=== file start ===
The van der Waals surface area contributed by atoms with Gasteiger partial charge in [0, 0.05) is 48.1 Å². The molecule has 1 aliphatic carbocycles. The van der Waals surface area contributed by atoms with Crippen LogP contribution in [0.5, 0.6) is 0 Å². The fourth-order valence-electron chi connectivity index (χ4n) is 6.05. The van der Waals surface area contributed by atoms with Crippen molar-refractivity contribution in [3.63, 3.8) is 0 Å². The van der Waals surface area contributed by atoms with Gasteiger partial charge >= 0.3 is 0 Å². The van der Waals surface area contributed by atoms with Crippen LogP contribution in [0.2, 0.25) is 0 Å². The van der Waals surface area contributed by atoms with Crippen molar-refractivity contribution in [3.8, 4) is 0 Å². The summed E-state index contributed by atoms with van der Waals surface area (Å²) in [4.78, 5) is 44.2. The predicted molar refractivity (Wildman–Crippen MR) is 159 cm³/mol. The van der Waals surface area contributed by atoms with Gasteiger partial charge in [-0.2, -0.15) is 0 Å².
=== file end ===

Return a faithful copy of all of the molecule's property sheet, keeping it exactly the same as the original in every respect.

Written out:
The van der Waals surface area contributed by atoms with Gasteiger partial charge in [0, 0.05) is 48.1 Å². The molecule has 1 aliphatic carbocycles. The van der Waals surface area contributed by atoms with Crippen LogP contribution in [0.5, 0.6) is 0 Å². The fourth-order valence-electron chi connectivity index (χ4n) is 6.05. The van der Waals surface area contributed by atoms with Crippen molar-refractivity contribution in [3.63, 3.8) is 0 Å². The van der Waals surface area contributed by atoms with Gasteiger partial charge >= 0.3 is 0 Å². The van der Waals surface area contributed by atoms with Crippen LogP contribution in [0.2, 0.25) is 0 Å². The van der Waals surface area contributed by atoms with Crippen molar-refractivity contribution in [3.8, 4) is 0 Å². The summed E-state index contributed by atoms with van der Waals surface area (Å²) in [4.78, 5) is 44.2. The predicted molar refractivity (Wildman–Crippen MR) is 159 cm³/mol. The van der Waals surface area contributed by atoms with Gasteiger partial charge in [-0.2, -0.15) is 0 Å².